(Newsroom America) -- The Federal Emergency Management Agency (FEMA) says even as Superstorm Sandy begins to clear impacted areas, there will be many challenges to staying safe while making repairs and cleaning up debris after a storm.
Emergency workers are now assisting people in flooded areas and FEMA strongly urged the public to listen to and follow the instructions of local officials.
Dangerous weather conditions continue to exist in many parts of the Mid-Atlantic, according to the National Weather Service.
FEMA is currently coordinating the federal government's assistance to support states in response and recovery of Hurricane Sandy.
President Obama has declared major disasters for New York and New Jersey, making disaster assistance available to those in the heaviest hit areas affected by the storm.
Individuals and business owners who sustained losses in the designated counties in New York and New Jersey can begin applying for assistance by registering online at http://www.DisasterAssistance.gov or by calling 1-800-621-FEMA(3362) or 1-800-462-7585 (TTY) for the hearing and speech impaired. The toll-free telephone numbers will operate from 7 a.m. to 10 p.m. (local time) seven days a week until further notice.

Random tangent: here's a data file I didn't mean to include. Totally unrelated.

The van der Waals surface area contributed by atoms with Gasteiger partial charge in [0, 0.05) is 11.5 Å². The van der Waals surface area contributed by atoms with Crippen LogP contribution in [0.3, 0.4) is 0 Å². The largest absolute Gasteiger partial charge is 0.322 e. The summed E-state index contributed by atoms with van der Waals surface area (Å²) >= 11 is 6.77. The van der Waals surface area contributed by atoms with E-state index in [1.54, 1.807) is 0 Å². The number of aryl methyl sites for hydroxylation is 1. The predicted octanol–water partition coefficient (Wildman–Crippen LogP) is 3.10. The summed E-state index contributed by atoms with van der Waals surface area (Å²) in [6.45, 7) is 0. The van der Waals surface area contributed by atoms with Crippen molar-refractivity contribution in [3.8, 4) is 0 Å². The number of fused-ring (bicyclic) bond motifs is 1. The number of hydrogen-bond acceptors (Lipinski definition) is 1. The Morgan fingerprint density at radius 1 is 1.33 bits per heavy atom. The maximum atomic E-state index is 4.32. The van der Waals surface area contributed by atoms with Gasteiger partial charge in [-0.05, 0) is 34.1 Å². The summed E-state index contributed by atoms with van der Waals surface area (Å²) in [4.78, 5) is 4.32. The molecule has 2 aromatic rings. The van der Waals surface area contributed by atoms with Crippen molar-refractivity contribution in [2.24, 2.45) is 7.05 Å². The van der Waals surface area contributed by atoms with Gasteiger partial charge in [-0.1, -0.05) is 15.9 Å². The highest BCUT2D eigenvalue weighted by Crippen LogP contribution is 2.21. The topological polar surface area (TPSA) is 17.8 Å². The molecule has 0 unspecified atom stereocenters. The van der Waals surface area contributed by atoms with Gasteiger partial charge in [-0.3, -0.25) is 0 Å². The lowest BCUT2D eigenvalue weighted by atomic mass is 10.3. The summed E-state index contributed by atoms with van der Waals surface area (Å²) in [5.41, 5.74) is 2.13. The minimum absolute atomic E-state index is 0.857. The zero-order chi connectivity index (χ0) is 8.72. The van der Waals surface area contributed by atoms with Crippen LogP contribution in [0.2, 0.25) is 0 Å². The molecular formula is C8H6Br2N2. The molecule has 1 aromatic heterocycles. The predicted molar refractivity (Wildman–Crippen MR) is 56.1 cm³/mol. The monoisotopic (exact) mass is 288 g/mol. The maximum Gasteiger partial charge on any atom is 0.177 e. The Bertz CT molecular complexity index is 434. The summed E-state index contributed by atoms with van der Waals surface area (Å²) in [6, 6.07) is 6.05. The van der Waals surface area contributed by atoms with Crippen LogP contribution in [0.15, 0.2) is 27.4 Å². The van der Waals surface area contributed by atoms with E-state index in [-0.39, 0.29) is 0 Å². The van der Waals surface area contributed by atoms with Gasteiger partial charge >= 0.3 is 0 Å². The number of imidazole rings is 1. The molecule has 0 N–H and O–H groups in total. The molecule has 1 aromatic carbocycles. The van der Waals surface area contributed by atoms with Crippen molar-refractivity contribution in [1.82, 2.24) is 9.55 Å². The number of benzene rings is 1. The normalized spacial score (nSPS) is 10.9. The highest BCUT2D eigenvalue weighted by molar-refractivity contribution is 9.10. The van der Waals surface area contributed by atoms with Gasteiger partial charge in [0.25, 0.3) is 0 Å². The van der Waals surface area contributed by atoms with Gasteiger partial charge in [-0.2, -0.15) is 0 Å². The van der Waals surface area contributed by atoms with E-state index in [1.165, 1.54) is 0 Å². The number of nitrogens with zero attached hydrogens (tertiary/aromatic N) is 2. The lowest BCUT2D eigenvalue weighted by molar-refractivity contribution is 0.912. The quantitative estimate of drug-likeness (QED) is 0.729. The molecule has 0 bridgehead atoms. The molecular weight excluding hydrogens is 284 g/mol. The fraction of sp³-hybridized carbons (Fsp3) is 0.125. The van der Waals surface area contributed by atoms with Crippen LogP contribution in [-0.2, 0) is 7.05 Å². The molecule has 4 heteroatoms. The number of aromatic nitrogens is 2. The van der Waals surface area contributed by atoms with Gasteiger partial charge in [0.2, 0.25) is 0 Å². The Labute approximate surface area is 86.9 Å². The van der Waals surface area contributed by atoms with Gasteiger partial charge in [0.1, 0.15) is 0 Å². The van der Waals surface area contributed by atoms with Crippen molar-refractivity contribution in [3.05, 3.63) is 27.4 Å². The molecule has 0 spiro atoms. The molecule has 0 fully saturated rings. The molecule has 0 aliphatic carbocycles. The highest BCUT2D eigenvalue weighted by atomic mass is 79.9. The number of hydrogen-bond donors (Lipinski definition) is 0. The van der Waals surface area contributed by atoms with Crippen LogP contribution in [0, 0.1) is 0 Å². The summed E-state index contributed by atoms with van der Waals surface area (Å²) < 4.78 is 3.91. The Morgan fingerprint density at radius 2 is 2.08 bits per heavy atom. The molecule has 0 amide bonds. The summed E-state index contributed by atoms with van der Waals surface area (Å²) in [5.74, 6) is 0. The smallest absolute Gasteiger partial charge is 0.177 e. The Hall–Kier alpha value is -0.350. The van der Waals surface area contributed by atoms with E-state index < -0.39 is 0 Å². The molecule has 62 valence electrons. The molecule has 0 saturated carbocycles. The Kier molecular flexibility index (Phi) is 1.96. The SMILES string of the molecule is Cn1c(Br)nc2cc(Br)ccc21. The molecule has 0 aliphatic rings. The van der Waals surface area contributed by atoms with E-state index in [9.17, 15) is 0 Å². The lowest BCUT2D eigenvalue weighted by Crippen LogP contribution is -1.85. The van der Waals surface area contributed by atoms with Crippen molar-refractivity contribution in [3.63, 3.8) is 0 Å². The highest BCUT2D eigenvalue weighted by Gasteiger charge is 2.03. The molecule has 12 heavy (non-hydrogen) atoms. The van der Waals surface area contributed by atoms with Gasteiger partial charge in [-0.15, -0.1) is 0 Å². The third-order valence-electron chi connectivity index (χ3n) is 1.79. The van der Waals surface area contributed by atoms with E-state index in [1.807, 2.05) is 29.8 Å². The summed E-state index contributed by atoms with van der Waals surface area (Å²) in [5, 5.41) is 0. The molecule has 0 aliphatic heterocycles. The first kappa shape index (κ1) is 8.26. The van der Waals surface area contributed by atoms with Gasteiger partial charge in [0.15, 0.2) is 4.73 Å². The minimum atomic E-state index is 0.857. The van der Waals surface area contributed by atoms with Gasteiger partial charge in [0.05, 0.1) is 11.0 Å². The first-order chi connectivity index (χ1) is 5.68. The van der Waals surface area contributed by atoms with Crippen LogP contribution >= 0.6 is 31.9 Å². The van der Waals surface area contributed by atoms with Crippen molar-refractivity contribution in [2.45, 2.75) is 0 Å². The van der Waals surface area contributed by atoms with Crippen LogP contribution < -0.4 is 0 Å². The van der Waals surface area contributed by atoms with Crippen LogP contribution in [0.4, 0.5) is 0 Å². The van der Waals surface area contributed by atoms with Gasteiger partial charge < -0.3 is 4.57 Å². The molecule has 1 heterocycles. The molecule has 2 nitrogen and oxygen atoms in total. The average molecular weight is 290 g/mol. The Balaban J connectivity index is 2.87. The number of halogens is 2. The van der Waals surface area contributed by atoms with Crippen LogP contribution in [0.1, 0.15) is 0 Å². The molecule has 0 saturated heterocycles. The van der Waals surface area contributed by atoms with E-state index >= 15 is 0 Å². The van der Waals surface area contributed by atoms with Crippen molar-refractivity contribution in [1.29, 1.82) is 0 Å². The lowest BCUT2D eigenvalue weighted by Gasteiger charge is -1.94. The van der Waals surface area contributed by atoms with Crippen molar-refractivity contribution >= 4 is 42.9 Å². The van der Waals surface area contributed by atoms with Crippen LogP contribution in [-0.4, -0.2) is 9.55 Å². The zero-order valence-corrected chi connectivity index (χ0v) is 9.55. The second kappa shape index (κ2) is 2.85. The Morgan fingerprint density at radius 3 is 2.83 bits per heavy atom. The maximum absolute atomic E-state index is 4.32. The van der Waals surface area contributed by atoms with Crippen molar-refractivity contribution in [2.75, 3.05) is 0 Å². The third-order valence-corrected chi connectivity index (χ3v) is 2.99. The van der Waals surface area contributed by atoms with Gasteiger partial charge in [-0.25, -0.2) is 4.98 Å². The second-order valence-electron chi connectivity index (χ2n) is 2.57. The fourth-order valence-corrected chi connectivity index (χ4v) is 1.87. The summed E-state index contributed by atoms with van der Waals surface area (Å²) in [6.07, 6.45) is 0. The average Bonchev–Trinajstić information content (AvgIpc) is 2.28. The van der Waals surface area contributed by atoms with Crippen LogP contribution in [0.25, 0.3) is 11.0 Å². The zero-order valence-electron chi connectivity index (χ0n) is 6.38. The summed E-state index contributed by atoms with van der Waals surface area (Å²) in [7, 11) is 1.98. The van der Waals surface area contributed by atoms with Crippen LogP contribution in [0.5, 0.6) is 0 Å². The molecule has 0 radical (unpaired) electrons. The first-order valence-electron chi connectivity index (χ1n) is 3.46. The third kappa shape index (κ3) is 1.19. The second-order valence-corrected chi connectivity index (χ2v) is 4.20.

President Obama has also authorized an emergency declaration for New Hampshire, Virginia and West Virginia. Previously, the President authorized emergency declarations for Connecticut, Delaware, the District of Columbia, Maryland, Massachusetts, New Jersey, New York, Pennsylvania and Rhode Island.
The President's action authorizes FEMA to coordinate all disaster relief efforts to provide assistance for required emergency measures, directly to state, tribal and local governments, to save lives and to protect property and public health and safety.
Currently, more than 1,900 FEMA personnel are working to support disaster response and recovery operations, including search and rescue, situational awareness, communications and logistical support.
In addition, 28 teams comprised of 294 FEMA Corps members are onsite to support Sandy.
Nine federal urban search and rescue task forces have been staged along the East Coast and are deploying into affected areas as needed, and requested by impacted states.